Friday 31 March, 2017

1 Corinthians 4:14-21

14 I am not writing this to shame you. You are my dear children, and I want to warn you. 15 Suppose you had 10,000 believers in Christ watching over you. You still wouldn’t have many fathers. I became your father by serving Christ Jesus and telling you the good news. 16 So I’m asking you to follow my example. 17 That’s the reason I have sent Timothy to you. He is like a son to me, and I love him. He is faithful in serving the Lord. He will remind you of my way of life in serving Christ Jesus. And that agrees with what I teach everywhere in every church. 18 Some of you have become proud. You act as if I weren’t coming to you. 19 But I will come very soon, if that’s what the Lord wants. Then I will find out how those proud people are talking. I will also find out what power they have. 20 The kingdom of God is not a matter of talk. It is a matter of power. 21 Which do you want? Should I come to you to correct and punish you? Or should I come in love and with a gentle spirit?

Whether we are aware of it or not, all of us imitate someone, or more accurately, we will imitate a series of different people over the course of our lives. Most of us start out imitating our parents and then later we will choose other role models that come along in life.

It’s important who you choose to imitate, and here we read the Apostle Paul urging the Corinthian church to imitate him. It’s a fairly bold statement to ask someone to imitate you! It made me ask myself the question, who am I imitating, and who is potentially imitating me?

Towards the end of this passage, Paul makes the statement “the kingdom of God is not a matter of talk but of power”. To me, this indicates that the people that I am imitating, should be people who do not merely “talk the talk” but also live a life of demonstrating the power of God’s Spirit at work through them.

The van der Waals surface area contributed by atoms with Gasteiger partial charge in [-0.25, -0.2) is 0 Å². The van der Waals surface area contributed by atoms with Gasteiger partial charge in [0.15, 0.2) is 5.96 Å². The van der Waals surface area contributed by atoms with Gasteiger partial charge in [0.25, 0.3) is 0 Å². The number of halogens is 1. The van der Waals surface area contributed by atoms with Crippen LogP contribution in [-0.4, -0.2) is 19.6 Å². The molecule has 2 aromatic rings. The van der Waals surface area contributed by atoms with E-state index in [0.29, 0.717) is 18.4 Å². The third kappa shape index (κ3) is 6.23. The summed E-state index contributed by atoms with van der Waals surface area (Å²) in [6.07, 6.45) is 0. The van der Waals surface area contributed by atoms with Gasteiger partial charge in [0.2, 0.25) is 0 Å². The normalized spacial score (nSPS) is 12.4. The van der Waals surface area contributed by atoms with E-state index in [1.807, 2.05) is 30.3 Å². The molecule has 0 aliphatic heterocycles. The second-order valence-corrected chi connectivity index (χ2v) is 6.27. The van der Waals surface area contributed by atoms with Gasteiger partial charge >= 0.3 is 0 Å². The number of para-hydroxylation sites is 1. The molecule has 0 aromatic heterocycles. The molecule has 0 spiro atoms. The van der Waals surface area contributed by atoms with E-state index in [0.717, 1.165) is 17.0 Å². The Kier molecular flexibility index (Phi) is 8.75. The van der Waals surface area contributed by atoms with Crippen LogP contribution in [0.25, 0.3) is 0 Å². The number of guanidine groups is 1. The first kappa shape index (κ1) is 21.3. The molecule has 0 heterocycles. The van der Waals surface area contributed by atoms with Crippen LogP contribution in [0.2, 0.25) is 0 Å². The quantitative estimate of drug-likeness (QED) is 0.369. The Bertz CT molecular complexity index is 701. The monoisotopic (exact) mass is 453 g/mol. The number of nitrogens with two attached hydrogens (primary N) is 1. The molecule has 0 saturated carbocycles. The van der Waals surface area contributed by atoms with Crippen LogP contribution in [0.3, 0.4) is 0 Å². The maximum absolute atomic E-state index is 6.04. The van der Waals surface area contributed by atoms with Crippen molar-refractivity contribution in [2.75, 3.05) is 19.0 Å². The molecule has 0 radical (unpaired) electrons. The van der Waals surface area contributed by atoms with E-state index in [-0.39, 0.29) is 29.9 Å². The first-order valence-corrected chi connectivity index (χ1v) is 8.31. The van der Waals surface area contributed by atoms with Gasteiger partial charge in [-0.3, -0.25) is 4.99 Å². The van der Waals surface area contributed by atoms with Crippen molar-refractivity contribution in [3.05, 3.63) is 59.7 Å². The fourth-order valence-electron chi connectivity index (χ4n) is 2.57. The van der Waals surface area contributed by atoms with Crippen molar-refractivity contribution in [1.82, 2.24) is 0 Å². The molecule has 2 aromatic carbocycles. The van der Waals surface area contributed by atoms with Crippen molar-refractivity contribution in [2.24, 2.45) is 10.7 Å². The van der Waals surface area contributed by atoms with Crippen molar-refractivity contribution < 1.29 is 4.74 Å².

Now there’s a challenge – may I too, be a person of power, not just talk!

Written by Shelley Witt

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Thursday 30 March, 2017

1 Corinthians 4:6-13

6 Brothers and sisters, I have used myself and Apollos as examples to help you. You can learn from us the meaning of the saying, “Don’t go beyond what is written.” Then you won’t be proud that you follow one of us instead of the other. 7 Who makes you different from anyone else? What do you have that you did not receive? And if you did receive it, why do you brag as though you did not? 8 You already have everything you want, don’t you? Have you already become rich? Have you already begun to rule? And did you do that without us? I wish that you really had begun to rule. Then we could also rule with you! 9 It seems to me that God has put us apostles on display at the end of a parade. We are like people sentenced to die in front of a crowd. We have been made a show for the whole creation to see. Angels and people are staring at us. 10 We are fools for Christ. But you are so wise in Christ! We are weak. But you are so strong! You are honored. But we are looked down on! 11 Up to this very hour we are hungry and thirsty. We are dressed in rags. We are being treated badly. We have no homes. 12 We work hard with our own hands. When others curse us, we bless them. When we are attacked, we put up with it. 13 When others say bad things about us, we answer with kind words. We have become the world’s garbage. We are everybody’s trash, right up to this moment.